The Swedish furniture giant wants to reduce its carbon footprint, with plans in place to introduce an emission-free delivery fleet by as early as 2020.
Ikea has announced its plans to transition to an electric delivery fleet, where all in-store and online purchases will be delivered via emission-free vehicles. The multichannel retailer says it will trial the new delivery method in New York, Los Angeles, Amsterdam and Paris, as well as Shanghai. These regions will reportedly be equipped with electric vehicles by 2020.
The company will then roll out its new emission-free delivery service in Australia and across the world by 2025.
This new delivery scheme is part of the company’s goal to become carbon positive, as it strives to remove more CO2 emissions than it creates.
“Climate change is no longer a threat, it’s a reality,” the CEO of Ikea Group, Jesper Brodin says.
The company originally expressed its interest in developing an emission-free delivery network by 2025 earlier this year but has now upped its ante by announcing plans to commence its new delivery scheme by 2020.
“We want to be a leader, and take action, and speed up our plans,” Brodin says. “It’s not only about Ikea shifting one vehicle to another, it’s a systematic shift.”
According to Brodin, the company is working with local communities and vehicle manufacturers to make this goal a reality. While the initial delivery fleet will most likely be electric trucks, the company has hinted at the possibility of introducing electro cargo bikes and other emission-free technology in the future.
Ikea has invested $2 billion in renewable energy in recent years and hopes it will reach its carbon positive goal by 2020. However, the businesses sustainability goals don’t stop there, as it also hopes to cut its in-store emissions by as much as 80 percent by 2030 and reduce its delivery emissions by 50 percent.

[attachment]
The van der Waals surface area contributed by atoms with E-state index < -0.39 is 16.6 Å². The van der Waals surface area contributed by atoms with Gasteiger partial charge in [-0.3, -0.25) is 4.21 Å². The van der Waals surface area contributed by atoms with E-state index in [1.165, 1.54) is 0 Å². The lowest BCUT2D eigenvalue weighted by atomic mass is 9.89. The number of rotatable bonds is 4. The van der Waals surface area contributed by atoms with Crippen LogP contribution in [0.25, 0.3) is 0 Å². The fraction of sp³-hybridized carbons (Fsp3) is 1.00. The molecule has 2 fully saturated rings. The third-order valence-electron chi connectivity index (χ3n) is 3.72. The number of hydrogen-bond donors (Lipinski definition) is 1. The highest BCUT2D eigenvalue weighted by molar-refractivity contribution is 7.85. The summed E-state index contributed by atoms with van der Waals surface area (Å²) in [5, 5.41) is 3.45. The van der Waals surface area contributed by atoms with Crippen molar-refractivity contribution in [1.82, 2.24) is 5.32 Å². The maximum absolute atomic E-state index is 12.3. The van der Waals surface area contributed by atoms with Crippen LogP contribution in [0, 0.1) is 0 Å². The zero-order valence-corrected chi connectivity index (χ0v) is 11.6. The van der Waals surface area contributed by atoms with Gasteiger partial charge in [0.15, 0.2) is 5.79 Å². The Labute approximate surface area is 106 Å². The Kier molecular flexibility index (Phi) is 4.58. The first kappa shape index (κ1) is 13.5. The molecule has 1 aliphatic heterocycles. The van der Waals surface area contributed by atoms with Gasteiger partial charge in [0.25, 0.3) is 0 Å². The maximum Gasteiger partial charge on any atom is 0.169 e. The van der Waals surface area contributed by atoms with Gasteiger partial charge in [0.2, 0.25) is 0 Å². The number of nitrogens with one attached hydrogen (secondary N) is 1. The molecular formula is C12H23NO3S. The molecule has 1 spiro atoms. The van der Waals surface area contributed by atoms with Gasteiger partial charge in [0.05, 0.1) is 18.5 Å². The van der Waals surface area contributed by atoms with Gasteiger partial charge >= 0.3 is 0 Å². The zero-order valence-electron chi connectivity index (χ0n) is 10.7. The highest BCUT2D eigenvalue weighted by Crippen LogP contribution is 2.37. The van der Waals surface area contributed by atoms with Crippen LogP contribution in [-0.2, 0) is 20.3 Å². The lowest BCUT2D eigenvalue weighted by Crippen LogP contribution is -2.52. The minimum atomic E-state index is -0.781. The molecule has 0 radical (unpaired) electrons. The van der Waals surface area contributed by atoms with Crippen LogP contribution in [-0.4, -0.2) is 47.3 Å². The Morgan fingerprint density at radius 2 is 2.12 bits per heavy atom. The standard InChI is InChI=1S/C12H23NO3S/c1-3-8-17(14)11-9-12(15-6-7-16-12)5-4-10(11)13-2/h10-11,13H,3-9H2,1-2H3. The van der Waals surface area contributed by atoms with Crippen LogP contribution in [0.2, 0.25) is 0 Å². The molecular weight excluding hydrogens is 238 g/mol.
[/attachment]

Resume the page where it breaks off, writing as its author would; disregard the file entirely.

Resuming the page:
While Brodin acknowledges how difficult these goals are to achieve, he says it’s “the right thing to do”.
Ikea’s Australian business set its sustainability goals into action earlier this year when the Swedish retailer launched its first ‘take-back’ service in Sydney. As part of the scheme, consumers who had purchased furniture either in-store or online could return their second-hand goods to be sold to a new customer, in exchange for a store voucher.
“IKEA is focused on ensuring all our products are designed from the very beginning with the intention to be repaired, reused, resold and eventually recycled,” said Kate Ringvall, the sustainability manager, IKEA Australia.
To help consumers minimise their landfill contribution, IKEA opened its first ‘Circular Living Pop-Up Store’ at IKEA in Tempe. The store was initially open for eight weeks and showcased how the multichannel retailer uses recyclable materials in its products. An example of the company’s sustainable practices includes turning plastic PET bottles into its KUNGSBACKA Kitchen cabinetry.
“With the launch of our Circular Living Pop-up Store and IKEA Tempe Take-Back Service, we want to make it easier than ever for Australians to live the sustainable life they desire,” said Ringvall.
Ikea is yet to announce whether it will reinstate its take-back service on a larger or more permanent scale.